Thursday, January 20, 2011

Cincinnatus on Connecticut Avenue: A Day for Greatness

by Peter Brusoe

I generally write about politics, but today I want to reflect on the Greek root of that word, “πόλις” (polis), meaning citizenship or city. It differs from “δμος” (demos) in that citizenship generally indicated a higher moral duty to your neighbors and a higher civic obligation than merely living, but actively contributing to the welfare of the entire city. Monday was a great day to see citizenship on display in our Nation’s Capital.

My favorite quotation of the Reverend Dr. Martin Luther King, Jr is this one:
“Everybody can be great...because anybody can serve.”

This quotation goes to the core of what it means to be a citizen. Too often in a town that is filled with politics, we forget the Greek root of that word; Mayor Gray’s outstanding staff at ServeDC put together a wonderful event at the Martin Luther King Library. This event brought the DC Government together with Transitional Housing Corporation to prepare welcome packages for families in transition. This event involved everyday people, like you and me, putting together packets for families they may never meet but who were in need. This event brought together Washingtonians from all eight wards who volunteered their time and energy to put together welcome packages for families in transition.

While our fellow Washingtonians were hard at work, students from American University, George Washington University, Howard University, and the University of the District of Columbia planned other service projects with children, seniors, as well as school beautification projects. These students could have easily spent their day off from classes, studying or reading or doing other things. Instead they gave up their day off to perform deeds of service.

Up in Montgomery County, thousands of people filled the Marriott, some a few months old, others a few years short of the centennial mark. Some of them put together sandwiches for the less fortunate, others made greeting cards for veterans, and still others made these awesome hats for the homeless.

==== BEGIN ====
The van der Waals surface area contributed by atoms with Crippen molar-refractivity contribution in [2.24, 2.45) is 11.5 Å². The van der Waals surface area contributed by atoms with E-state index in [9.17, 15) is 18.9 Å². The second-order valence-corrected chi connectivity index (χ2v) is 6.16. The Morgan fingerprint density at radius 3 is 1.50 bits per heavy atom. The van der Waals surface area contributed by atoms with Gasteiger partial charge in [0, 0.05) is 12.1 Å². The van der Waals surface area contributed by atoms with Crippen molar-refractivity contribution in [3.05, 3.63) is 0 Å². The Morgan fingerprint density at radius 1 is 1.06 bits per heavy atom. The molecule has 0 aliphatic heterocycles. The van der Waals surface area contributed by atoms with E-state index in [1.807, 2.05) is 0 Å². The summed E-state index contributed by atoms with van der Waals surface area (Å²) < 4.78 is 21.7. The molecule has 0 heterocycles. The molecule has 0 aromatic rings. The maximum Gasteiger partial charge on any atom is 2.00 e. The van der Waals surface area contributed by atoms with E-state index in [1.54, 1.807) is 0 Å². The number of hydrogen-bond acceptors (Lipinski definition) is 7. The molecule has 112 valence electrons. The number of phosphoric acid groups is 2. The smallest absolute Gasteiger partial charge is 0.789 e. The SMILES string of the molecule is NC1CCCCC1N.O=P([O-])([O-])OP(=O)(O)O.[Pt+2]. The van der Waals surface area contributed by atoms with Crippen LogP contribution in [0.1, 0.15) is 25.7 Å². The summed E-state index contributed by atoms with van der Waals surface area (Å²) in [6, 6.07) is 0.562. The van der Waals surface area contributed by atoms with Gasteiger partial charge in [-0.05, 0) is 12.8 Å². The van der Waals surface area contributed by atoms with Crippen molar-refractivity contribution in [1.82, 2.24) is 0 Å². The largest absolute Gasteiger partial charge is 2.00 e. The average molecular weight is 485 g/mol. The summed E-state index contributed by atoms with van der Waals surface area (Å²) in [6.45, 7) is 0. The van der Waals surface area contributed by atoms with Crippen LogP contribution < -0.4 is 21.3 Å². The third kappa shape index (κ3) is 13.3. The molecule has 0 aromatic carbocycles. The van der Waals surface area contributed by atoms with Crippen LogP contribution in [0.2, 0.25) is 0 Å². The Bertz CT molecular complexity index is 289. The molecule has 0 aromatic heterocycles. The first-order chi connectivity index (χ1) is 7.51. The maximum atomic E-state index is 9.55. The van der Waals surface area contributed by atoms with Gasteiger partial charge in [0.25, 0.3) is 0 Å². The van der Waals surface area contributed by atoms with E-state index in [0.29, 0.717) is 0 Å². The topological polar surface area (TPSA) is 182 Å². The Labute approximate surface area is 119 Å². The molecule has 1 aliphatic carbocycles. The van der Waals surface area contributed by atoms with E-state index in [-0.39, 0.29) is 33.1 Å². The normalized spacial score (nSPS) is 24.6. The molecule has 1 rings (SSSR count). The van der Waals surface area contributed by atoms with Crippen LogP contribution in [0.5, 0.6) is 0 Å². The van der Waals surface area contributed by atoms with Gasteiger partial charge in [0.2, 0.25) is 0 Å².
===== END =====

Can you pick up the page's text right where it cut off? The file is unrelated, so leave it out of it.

What made these events so special was the variety of people from all ages, all races, all parts of our community, coming together to serve and to make our community great.

How amazing would our city be if every day was Martin Luther King Day? Thanks to the talented staff at ServeDC and the thousands of nonprofits in Washington, DC, it could be. I encourage you to go visit ServeDC or the Montgomery County Volunteer Center to find an activity you could participate in.

Salute to a Civil Servant

In keeping with the theme of service, this month’s Salute to a Civil Servant goes to Jeannie Moran. Jeannie is the interim Director of ServeDC and has been overseeing the office since January 4, 2011, before which she was overseeing the emergency preparedness program for ServeDC. It was under her leadership that ServeDC successfully pulled off their weekend of service, and she did a simply stellar job.

I would note that Jeannie is an alumna of American University. While I did not know her during her time there, I am reminded of a quote that the Vice-President for Campus Life often said: "We teach our students to think about ideas, and then to transform those ideas into action, action into service.” I am hard pressed to think of anyone who better exemplifies that ideal of service expressed so eloquently by the Reverend Dr. Martin Luther King.

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